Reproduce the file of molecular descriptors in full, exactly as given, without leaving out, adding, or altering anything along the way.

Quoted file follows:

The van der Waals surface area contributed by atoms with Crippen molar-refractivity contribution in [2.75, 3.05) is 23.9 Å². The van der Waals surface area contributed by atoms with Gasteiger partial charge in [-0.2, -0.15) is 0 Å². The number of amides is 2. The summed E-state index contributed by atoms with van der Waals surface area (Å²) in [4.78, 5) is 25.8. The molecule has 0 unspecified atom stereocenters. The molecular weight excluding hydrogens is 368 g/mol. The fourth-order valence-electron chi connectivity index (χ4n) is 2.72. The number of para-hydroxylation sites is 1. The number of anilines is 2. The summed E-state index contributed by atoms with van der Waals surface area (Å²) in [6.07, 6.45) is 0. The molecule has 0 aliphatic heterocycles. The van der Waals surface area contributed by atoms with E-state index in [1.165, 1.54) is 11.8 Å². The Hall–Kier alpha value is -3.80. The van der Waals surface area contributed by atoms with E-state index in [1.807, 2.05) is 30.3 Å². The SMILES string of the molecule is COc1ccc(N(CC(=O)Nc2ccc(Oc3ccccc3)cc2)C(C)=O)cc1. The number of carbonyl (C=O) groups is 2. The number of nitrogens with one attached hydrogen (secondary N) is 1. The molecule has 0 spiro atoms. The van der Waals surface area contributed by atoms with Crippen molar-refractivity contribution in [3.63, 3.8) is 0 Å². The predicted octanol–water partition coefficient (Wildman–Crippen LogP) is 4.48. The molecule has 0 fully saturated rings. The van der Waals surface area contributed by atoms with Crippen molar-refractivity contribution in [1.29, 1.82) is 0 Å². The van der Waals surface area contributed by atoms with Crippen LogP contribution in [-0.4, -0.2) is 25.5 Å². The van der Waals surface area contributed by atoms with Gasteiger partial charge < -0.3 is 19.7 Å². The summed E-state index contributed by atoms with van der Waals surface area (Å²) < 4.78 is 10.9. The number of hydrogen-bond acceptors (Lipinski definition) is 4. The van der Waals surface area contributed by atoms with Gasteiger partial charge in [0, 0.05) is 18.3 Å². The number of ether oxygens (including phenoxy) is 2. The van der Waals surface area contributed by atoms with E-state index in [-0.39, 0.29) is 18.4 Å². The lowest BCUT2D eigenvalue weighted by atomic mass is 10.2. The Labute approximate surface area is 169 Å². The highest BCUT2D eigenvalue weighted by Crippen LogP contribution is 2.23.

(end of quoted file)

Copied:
The van der Waals surface area contributed by atoms with Crippen molar-refractivity contribution in [2.75, 3.05) is 23.9 Å². The van der Waals surface area contributed by atoms with Gasteiger partial charge in [-0.2, -0.15) is 0 Å². The number of amides is 2. The summed E-state index contributed by atoms with van der Waals surface area (Å²) in [4.78, 5) is 25.8. The molecule has 0 unspecified atom stereocenters. The molecular weight excluding hydrogens is 368 g/mol. The fourth-order valence-electron chi connectivity index (χ4n) is 2.72. The number of para-hydroxylation sites is 1. The number of anilines is 2. The summed E-state index contributed by atoms with van der Waals surface area (Å²) in [6.07, 6.45) is 0. The molecule has 0 aliphatic heterocycles. The van der Waals surface area contributed by atoms with E-state index in [1.165, 1.54) is 11.8 Å². The Hall–Kier alpha value is -3.80. The van der Waals surface area contributed by atoms with E-state index in [1.807, 2.05) is 30.3 Å². The SMILES string of the molecule is COc1ccc(N(CC(=O)Nc2ccc(Oc3ccccc3)cc2)C(C)=O)cc1. The number of carbonyl (C=O) groups is 2. The number of nitrogens with one attached hydrogen (secondary N) is 1. The molecule has 0 spiro atoms. The van der Waals surface area contributed by atoms with Crippen molar-refractivity contribution in [3.63, 3.8) is 0 Å². The predicted octanol–water partition coefficient (Wildman–Crippen LogP) is 4.48. The molecule has 0 fully saturated rings. The van der Waals surface area contributed by atoms with Crippen molar-refractivity contribution in [1.29, 1.82) is 0 Å². The van der Waals surface area contributed by atoms with Crippen LogP contribution in [-0.4, -0.2) is 25.5 Å². The van der Waals surface area contributed by atoms with Gasteiger partial charge < -0.3 is 19.7 Å². The summed E-state index contributed by atoms with van der Waals surface area (Å²) < 4.78 is 10.9. The number of hydrogen-bond acceptors (Lipinski definition) is 4. The van der Waals surface area contributed by atoms with Gasteiger partial charge in [0, 0.05) is 18.3 Å². The number of ether oxygens (including phenoxy) is 2. The van der Waals surface area contributed by atoms with E-state index in [-0.39, 0.29) is 18.4 Å². The lowest BCUT2D eigenvalue weighted by atomic mass is 10.2. The Labute approximate surface area is 169 Å². The highest BCUT2D eigenvalue weighted by Crippen LogP contribution is 2.23.